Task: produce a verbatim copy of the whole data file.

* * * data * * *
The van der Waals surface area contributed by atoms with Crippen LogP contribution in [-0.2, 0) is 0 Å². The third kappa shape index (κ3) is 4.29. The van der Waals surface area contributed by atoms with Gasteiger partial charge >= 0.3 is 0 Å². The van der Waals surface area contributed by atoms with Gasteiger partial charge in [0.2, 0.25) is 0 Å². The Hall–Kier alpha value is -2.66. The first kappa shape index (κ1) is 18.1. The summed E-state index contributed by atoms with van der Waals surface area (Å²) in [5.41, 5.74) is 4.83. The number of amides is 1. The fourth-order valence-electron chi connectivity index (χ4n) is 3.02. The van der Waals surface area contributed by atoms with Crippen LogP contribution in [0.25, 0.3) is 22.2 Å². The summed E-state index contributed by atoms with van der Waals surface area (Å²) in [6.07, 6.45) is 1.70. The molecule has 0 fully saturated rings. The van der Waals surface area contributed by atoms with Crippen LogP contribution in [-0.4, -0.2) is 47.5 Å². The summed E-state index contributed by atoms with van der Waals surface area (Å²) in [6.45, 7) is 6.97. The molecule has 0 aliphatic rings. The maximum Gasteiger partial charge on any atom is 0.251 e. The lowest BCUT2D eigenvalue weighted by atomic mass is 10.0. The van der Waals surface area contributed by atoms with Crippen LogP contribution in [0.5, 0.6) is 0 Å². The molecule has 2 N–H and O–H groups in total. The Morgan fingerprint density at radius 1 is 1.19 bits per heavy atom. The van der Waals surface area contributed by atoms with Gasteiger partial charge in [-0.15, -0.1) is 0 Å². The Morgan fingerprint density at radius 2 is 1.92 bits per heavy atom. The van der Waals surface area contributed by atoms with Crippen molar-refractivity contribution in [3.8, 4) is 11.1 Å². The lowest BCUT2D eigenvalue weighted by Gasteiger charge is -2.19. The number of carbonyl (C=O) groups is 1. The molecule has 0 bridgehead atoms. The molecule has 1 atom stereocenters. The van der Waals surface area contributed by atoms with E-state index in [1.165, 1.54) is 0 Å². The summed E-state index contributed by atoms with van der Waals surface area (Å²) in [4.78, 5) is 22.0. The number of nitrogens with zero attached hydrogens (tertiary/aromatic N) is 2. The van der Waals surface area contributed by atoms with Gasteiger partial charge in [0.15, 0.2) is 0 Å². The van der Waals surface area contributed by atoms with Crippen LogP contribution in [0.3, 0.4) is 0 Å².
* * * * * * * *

The van der Waals surface area contributed by atoms with Crippen LogP contribution in [-0.2, 0) is 0 Å². The third kappa shape index (κ3) is 4.29. The van der Waals surface area contributed by atoms with Gasteiger partial charge >= 0.3 is 0 Å². The van der Waals surface area contributed by atoms with Gasteiger partial charge in [0.2, 0.25) is 0 Å². The Hall–Kier alpha value is -2.66. The first kappa shape index (κ1) is 18.1. The summed E-state index contributed by atoms with van der Waals surface area (Å²) in [5.41, 5.74) is 4.83. The number of amides is 1. The fourth-order valence-electron chi connectivity index (χ4n) is 3.02. The van der Waals surface area contributed by atoms with Crippen LogP contribution in [0.25, 0.3) is 22.2 Å². The summed E-state index contributed by atoms with van der Waals surface area (Å²) in [6.07, 6.45) is 1.70. The molecule has 0 fully saturated rings. The van der Waals surface area contributed by atoms with Crippen LogP contribution in [-0.4, -0.2) is 47.5 Å². The summed E-state index contributed by atoms with van der Waals surface area (Å²) in [6.45, 7) is 6.97. The molecule has 0 aliphatic rings. The maximum Gasteiger partial charge on any atom is 0.251 e. The lowest BCUT2D eigenvalue weighted by atomic mass is 10.0. The van der Waals surface area contributed by atoms with Crippen LogP contribution in [0.5, 0.6) is 0 Å². The molecule has 2 N–H and O–H groups in total. The Morgan fingerprint density at radius 1 is 1.19 bits per heavy atom. The van der Waals surface area contributed by atoms with Gasteiger partial charge in [-0.15, -0.1) is 0 Å². The Morgan fingerprint density at radius 2 is 1.92 bits per heavy atom. The van der Waals surface area contributed by atoms with Crippen molar-refractivity contribution in [3.8, 4) is 11.1 Å². The lowest BCUT2D eigenvalue weighted by Gasteiger charge is -2.19. The number of carbonyl (C=O) groups is 1. The molecule has 0 bridgehead atoms. The molecule has 1 atom stereocenters. The van der Waals surface area contributed by atoms with E-state index in [1.165, 1.54) is 0 Å². The summed E-state index contributed by atoms with van der Waals surface area (Å²) in [4.78, 5) is 22.0. The number of nitrogens with zero attached hydrogens (tertiary/aromatic N) is 2. The van der Waals surface area contributed by atoms with Gasteiger partial charge in [0.15, 0.2) is 0 Å². The van der Waals surface area contributed by atoms with Crippen LogP contribution in [0.3, 0.4) is 0 Å².